Chronic distal biceps tendinopathy




Name Tissue Type of pathologies
Acute and chronic muscle aches and pain Muscle Pain management
Acute and chronic cervical and lumbar pain Muscle Idiopathic cervical and low back pain
Acute and chronic soft tissue wounds Skin Wounds
Adhesive capsulitis Joint Capsulitis
Calcifying tendinitis of the shoulder Tendons Tendinopathy
Cellulite Skin Cellulite
Chronic distal biceps tendinopathy Tendons Tendinopathy
Chronic proximal hamstring tendinopathy Tendons Tendinopathy
Diseases secondary to trigger points and myofascial Pain Muscle Myofascial pain syndrome
Golfer’s elbow Tendons Tendinopathy
Greater trochanteric pain syndrome Tendons Tendinopathy
Insertional Achilles tendinopathy Tendons Tendinopathy
Knee osteoarthritis Joint Osteoarthritis
Medial tibial stress syndrome Tendons Tendinopathy
Mid-body Achilles tendinopathy Tendons Tendinopathy
Osgood-Schlatter disease Bone Disturbance of musculoskeletal development
Patella tip syndrome Tendons Tendinopathy
Plantar fasciopathy Tendons Tendinopathy
Primary and secondary lymphedema Skin Lymphedema
Primary long bicipital tenosynovitis Tendons Tendinitis
Proliferative connective tissue disorders Connective tissue Fibrosis
Spasticity Central nervous system Cerebral palsy and stroke
Stress fractures Bone Fracture
Subacromial pain syndrome Tendons Tendinopathy
Superficial nonunions Bone Fracture
Tennis elbow Tendons Tendinopathy
Trigger points Muscle Myofascial pain syndrome


Chronic distal biceps tendinopathy (cDBT) is characterized by activity related antecubital elbow pain, weakness and loss of function. The condition usually occurs in the dominant arm of middle aged wrestlers, weight lifters, body builders, archery athletes, racquet sport athletes and those whose job requires repetitive forearm rotation.

Usually the disease starts with an acute phase as a result of repetitive microtrauma. Without proper rest the pathology may progress to tendinopathy and ultimately loss of some function. As with many tendinopathies, the exact etiology and natural history of cDBT are mostly unknown. Patients usually experience a deep, dull, burning pain localized to the antecubital fossa. Pain usually worsens several hours after activity and improves with rest. Other typical clinical signs of cDBT are difficulty with heavy lifting, pain after “arm workouts” with weights and pain when using a screwdriver or pulling back an archery bow.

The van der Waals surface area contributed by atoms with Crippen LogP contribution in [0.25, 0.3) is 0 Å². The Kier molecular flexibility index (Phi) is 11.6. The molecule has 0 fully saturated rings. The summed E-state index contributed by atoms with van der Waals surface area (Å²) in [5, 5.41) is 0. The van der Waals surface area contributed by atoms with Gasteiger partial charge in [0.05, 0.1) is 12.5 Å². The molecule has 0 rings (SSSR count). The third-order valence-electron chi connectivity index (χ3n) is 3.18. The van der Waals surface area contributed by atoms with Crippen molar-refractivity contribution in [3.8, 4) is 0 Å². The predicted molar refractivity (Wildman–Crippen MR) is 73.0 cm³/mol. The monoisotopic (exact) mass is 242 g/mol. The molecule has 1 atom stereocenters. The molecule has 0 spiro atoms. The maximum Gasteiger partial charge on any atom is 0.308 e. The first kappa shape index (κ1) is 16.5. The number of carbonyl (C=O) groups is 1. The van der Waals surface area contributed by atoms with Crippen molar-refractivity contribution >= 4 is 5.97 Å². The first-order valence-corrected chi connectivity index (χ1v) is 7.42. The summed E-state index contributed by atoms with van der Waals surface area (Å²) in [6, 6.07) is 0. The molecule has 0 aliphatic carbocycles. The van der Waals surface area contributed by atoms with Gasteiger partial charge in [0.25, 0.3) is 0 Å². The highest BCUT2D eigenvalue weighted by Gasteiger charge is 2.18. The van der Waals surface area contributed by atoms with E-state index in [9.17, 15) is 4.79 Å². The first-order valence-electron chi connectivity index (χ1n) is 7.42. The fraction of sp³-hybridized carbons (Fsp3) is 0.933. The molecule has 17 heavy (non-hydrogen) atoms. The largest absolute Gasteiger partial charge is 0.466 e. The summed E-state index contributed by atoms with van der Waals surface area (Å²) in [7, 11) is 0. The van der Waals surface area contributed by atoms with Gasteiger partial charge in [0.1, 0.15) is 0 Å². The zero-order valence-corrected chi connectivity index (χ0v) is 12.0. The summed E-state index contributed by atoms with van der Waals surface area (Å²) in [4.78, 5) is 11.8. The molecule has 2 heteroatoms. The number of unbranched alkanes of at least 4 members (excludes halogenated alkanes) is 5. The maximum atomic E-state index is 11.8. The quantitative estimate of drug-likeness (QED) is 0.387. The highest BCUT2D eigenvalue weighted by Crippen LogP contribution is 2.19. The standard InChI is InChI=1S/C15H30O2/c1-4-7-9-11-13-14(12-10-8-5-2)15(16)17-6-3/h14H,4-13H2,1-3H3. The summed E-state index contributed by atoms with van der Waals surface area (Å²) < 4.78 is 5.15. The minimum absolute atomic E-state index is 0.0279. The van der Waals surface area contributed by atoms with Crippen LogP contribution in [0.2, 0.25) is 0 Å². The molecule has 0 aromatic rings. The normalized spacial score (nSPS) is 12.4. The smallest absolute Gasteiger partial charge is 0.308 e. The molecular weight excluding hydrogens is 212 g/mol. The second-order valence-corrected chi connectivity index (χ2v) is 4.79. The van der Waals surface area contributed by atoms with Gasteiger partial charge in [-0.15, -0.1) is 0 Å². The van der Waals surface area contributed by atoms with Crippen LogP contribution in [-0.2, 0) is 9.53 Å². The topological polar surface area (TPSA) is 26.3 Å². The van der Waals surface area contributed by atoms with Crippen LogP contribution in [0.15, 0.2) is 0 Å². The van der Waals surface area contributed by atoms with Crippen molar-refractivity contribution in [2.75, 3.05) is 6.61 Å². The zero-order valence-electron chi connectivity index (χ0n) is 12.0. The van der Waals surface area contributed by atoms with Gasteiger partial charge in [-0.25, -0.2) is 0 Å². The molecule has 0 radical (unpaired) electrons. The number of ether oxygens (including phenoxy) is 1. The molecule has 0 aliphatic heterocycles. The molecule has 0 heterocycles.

Furthermore, patients may experience a decrease in endurance and/or strength of elbow flexion and forearm rotation, with supination being more often affected than flexion.

There is no consensus regarding the best treatment for cDBT, and many different types of conservative treatment have been described, including relative rest, activity modification, oral and topical anti-inflammatory medication, physical therapy, stretching and strengthening, and splinting. Injections of corticosteroids are avoided because they may further weaken a diseased tendon. Surgical treatment is recommended only when conservative treatment fails.

However, the vast majority of the corresponding studies were small, retrospective case series. It should be noted that after surgery, most authors reported favourable patient outcomes but lengthy postoperative recoveries, transient nerve palsies and prolonged time off work.


Furia et al., Clin J Sport Med 2017;27:430-437.

Radial extracorporeal shock wave therapy is effective and safe in chronic distal biceps tendinopathy.



Number of treatment sessions 3 to 5
Interval between two sessions 1 week
Air pressure Evo Blue® 2 to 4 bar
Air pressure Power+ 1.5 to 3 bar
Impulses 2,000 on the painful spot
Frequency 8Hz to 12Hz
Applicator 15 mm
Skin pressure Moderate to heavy

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